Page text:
The honorable gentleman from Massachusetts [Mr. Webster] while he exonerates me personally from the charge, intimates that there is a party in the country who are looking to disunion. Sir, if the gentleman had stopped there, the accusation would “have passed by me as the idle wind which I regard not.” But, when he goes on to give to his accusation a local habitation and a name, by quoting the expression of a distinguished citizen of South Carolina, [Dr. Cooper] “that it was time for the South to calculate the value of the Union,” and, in the language of the bitterest sarcasm, adds, “surely then the Union cannot last longer than July, 1831,’’ it is impossible to mistake either the allusion or the object of the gentleman. Now I call upon every one who hears me to bear witness that this controversy is not of my seeking. The Senate will do me the justice to remember, that, at the time this unprovoked and uncalled for attack was made upon the South, not one word had been uttered by me in disparagement of New England, nor had I made the most distant allusion, either to the Senator from Massachusetts, or the State he represents. But, sir, that gentleman has thought proper, for purposes best known to himself, to strike the South through me, the most unworthy of her servants. He has crossed the border, he has invaded the State of South Carolina, is making war upon her citizens, and endeavoring to overthrow her principles and her institutions. Sir, when the gentleman provokes me to such a conflict, I meet him at the threshold. I will struggle while I have life, for our altars and our fire sides, and if God gives me strength, I will drive back the invader discomfited. Nor shall I stop there. If the gentleman provokes the war, he shall have war. Sir, I will not stop at the border; I will carry the war into the enemy’s territory, and not consent to lay down my arms, until I shall have obtained “indemnity for the past, and security for the future.” It is with unfeigned reluctance that I enter upon the performance of this part of my duty. I shrink almost instinctively from a course, however necessary, which may have a tendency to excite sectional feelings, and sectional jealousies. But, sir, the task has been forced upon me, and I proceed right onward to the performance of my duty; be the consequences what they may, the responsibility is with those who have imposed upon me this necessity. The Senator from Massachusetts has thought proper to cast the first stone, and if he shall find, according to a homely adage, “that he lives in a glass house,” on his head be the consequences. The gentleman has made a great flourish about his fidelity to Massachusetts. I shall make no professions of zeal for the interests and honor of South Carolina—of that my constituents shall judge. If there be one State in this Union (and I say it not in a boastful spirit) that may challenge comparison with any other for an uniform, zealous, ardent, and uncalculating devotion to the Union, that State is South Carolina. Sir, from the very commencement of the Revolution, up to this hour, there is no sacrifice, however great, she has not cheerfully made; no service she has ever hesitated to perform. She has adhered to you in your prosperity, but in your adversity she has clung to you with more than filial affection. No matter what was the condition of her domestic affairs, though deprived of her resources, divided by parties, or surrounded by difficulties, the call of the country has been to her as the voice of God. Domestic discord ceased at the sound—every man became at once reconciled to his brethren, and the sons of Carolina were all seen crowding together to the temple, bringing their gifts to the altar of their common country. What, sir, was the conduct of the South during the Revolution? Sir, I honor New England for her conduct in that glorious struggle. But great as is the praise which belongs to her, I think at least equal honor is due to the South. They espoused the quarrel of their brethren with a generous zeal, which did not suffer them to stop to calculate their interest in the dispute. Favorites of the mother country, possessed of neither ships nor seamen to create commercial rivalship, they might have found in their situation a guarantee that their trade would be forever fostered and protected by Great Britain. But trampling on all considerations, either of interest or of safety, they rushed into the conflict, and, fighting for principle, periled all in the sacred cause of freedom. Never was there exhibited, in the history of the world, higher examples of noble daring, dreadful suffering, and heroic endurance, than by the whigs of Carolina, during that Revolution. The whole State, from the mountains to the sea, was overrun by an overwhelming force of the enemy. The fruits of industry perished on the spot where they were produced, or were consumed by the foe. The “plains of Carolina” drank up the most precious blood of her citizens! Black and smoking ruins marked the places which had been the habitations of her children! Driven from their homes, into the gloomy and almost impenetrable swamps, even there the spirit of liberty survived, and South Carolina (sustained by the example of her Sumpters and her Marions) proved by her conduct, that, though her soil might be overrun, the spirit of her people was invincible.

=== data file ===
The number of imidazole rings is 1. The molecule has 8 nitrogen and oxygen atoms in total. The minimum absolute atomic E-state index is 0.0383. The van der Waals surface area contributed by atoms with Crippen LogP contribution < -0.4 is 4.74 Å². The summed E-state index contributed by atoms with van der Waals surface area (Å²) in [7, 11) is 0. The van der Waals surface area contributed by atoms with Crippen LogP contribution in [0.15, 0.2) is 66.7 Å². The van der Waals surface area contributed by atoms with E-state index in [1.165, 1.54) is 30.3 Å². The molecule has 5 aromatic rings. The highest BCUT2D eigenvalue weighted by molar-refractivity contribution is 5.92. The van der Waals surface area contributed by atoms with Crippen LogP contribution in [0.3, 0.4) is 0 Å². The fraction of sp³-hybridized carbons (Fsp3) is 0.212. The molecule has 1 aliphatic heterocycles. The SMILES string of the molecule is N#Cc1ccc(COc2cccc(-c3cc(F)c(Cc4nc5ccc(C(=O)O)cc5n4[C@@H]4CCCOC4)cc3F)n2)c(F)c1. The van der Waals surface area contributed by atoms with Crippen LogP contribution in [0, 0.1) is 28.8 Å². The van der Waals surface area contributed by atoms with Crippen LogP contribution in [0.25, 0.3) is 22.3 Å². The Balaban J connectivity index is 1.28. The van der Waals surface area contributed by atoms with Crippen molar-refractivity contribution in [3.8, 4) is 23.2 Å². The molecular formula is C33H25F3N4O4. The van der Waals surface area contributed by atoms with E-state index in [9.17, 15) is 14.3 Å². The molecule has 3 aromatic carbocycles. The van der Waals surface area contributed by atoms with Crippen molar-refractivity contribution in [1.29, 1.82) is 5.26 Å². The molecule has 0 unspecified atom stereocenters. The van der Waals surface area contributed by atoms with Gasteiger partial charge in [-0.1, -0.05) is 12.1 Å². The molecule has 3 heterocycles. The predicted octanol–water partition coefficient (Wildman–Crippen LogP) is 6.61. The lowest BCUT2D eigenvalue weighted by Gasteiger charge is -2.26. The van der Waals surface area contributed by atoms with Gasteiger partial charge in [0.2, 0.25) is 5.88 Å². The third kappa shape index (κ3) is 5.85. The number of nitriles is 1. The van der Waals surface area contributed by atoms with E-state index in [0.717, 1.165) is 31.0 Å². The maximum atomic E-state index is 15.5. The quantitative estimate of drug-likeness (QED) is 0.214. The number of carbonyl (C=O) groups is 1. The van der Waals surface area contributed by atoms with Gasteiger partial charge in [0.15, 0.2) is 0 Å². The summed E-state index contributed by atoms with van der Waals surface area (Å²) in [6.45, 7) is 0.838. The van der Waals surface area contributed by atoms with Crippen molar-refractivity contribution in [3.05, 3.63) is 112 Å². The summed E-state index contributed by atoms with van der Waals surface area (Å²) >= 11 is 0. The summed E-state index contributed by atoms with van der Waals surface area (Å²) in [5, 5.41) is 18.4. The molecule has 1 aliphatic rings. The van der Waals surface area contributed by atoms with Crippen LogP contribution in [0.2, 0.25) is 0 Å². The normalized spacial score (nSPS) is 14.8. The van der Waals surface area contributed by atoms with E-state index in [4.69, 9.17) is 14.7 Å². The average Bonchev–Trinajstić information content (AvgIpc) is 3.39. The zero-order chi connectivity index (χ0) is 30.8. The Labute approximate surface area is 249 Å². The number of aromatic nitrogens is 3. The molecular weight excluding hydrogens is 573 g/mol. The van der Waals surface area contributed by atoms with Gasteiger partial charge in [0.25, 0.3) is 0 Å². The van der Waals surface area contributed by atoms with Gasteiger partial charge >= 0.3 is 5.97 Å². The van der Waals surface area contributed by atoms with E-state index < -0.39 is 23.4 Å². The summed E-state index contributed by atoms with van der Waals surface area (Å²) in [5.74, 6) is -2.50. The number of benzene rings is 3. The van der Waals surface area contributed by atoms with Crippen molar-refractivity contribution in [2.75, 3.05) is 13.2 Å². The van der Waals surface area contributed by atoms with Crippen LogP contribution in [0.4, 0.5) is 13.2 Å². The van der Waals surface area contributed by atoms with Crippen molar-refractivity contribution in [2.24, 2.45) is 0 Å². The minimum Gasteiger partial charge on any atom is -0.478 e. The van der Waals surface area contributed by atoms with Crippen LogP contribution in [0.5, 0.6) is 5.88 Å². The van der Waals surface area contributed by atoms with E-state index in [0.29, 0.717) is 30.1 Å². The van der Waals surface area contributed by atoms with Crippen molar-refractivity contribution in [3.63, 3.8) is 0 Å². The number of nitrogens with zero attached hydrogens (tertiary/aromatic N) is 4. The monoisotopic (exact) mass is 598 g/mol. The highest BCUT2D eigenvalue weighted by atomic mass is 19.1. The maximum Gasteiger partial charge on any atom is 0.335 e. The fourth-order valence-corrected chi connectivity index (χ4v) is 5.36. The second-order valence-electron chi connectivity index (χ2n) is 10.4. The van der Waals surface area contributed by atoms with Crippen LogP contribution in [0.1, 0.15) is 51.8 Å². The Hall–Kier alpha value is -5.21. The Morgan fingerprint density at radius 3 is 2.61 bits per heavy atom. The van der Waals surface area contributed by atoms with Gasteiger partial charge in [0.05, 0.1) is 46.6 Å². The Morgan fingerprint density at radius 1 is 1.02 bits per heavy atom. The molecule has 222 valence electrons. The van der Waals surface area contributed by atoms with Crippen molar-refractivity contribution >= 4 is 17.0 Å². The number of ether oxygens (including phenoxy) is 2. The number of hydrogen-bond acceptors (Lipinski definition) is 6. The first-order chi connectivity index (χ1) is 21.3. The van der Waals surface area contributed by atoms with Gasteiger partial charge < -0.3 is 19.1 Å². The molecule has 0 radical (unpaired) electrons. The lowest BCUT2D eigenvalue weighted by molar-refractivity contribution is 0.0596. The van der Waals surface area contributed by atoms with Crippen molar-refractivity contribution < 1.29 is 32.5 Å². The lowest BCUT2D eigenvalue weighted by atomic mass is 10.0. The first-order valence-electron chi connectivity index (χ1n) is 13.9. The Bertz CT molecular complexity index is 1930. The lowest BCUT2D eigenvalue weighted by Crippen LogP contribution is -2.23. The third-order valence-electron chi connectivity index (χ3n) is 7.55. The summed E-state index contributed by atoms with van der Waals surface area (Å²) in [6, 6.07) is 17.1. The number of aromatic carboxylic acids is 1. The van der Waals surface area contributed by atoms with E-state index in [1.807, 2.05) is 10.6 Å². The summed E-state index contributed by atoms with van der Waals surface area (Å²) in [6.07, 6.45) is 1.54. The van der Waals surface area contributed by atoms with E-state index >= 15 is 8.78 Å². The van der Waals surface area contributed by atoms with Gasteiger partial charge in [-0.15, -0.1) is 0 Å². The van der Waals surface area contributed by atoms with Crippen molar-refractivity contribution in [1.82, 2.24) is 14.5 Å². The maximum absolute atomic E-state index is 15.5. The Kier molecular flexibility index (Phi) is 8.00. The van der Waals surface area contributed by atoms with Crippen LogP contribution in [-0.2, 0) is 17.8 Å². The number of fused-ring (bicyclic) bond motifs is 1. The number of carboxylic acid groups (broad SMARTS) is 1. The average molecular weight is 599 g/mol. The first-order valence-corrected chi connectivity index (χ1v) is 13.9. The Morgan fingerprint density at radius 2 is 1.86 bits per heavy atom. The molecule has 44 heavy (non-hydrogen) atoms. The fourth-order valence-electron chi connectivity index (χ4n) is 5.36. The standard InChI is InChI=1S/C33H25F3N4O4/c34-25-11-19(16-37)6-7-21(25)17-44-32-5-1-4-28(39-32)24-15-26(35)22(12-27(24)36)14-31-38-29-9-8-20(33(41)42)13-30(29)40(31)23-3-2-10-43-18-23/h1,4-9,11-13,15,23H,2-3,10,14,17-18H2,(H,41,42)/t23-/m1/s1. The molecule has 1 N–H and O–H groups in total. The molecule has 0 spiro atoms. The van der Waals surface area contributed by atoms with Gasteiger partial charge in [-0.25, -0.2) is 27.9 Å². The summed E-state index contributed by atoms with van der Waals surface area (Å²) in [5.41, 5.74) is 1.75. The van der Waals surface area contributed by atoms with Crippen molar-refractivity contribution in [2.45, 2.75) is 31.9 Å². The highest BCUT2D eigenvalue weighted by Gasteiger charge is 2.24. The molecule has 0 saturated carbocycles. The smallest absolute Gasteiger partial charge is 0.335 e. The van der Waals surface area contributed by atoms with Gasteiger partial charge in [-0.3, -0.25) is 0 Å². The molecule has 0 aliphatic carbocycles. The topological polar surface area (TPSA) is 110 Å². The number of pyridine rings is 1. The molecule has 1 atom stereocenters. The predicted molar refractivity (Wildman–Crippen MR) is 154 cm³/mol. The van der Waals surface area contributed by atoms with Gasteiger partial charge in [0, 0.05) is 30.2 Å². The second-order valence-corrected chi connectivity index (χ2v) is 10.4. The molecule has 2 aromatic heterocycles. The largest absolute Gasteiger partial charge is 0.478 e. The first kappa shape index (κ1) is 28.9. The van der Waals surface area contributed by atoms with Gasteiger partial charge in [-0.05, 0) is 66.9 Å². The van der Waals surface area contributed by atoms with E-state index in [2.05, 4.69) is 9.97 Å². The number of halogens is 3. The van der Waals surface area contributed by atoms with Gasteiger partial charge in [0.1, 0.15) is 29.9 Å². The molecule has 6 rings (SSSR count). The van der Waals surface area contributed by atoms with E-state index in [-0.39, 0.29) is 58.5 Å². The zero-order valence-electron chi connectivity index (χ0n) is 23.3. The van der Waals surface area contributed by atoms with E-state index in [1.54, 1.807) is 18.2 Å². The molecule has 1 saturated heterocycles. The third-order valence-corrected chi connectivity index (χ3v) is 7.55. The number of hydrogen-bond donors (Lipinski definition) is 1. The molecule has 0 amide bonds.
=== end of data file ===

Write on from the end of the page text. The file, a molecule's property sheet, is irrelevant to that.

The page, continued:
But, sir, our country was soon called upon to engage in another revolutionary struggle, and that too was a struggle for principle—I mean the political revolution which dates back to ’ 98, and which, if it had not been successfully achieved, would have left us none of the fruits of the Revolution of ’ 76. The revolution of ’ 98 restored the constitution, rescued the liberty of the citizen from the grasp of those who were aiming at its life, and in the emphatic language of Mr. Jefferson, “saved the constitution at its last gasp.” And by whom was it achieved? By the South, sir, aided only by the democracy of the North and West.

I come now to the war of 1812—a war which I well remember was called, in derision, (while its event was doubtful) the Southern war, and sometimes the Carolina war; but which is now universally acknowledged to have done more for the honor and prosperity of the country, than all other events in our history put together. What, sir, were the objects of that war? “Free trade and sailors’ rights!” It was for the protection of Northern shipping and New England seamen that the country flew to arms. What interest had the South in that contest? If they had sat down coldly to calculate the value of their interests involved in it, they would have found that they had everything to lose and nothing to gain. But, sir, with that generous devotion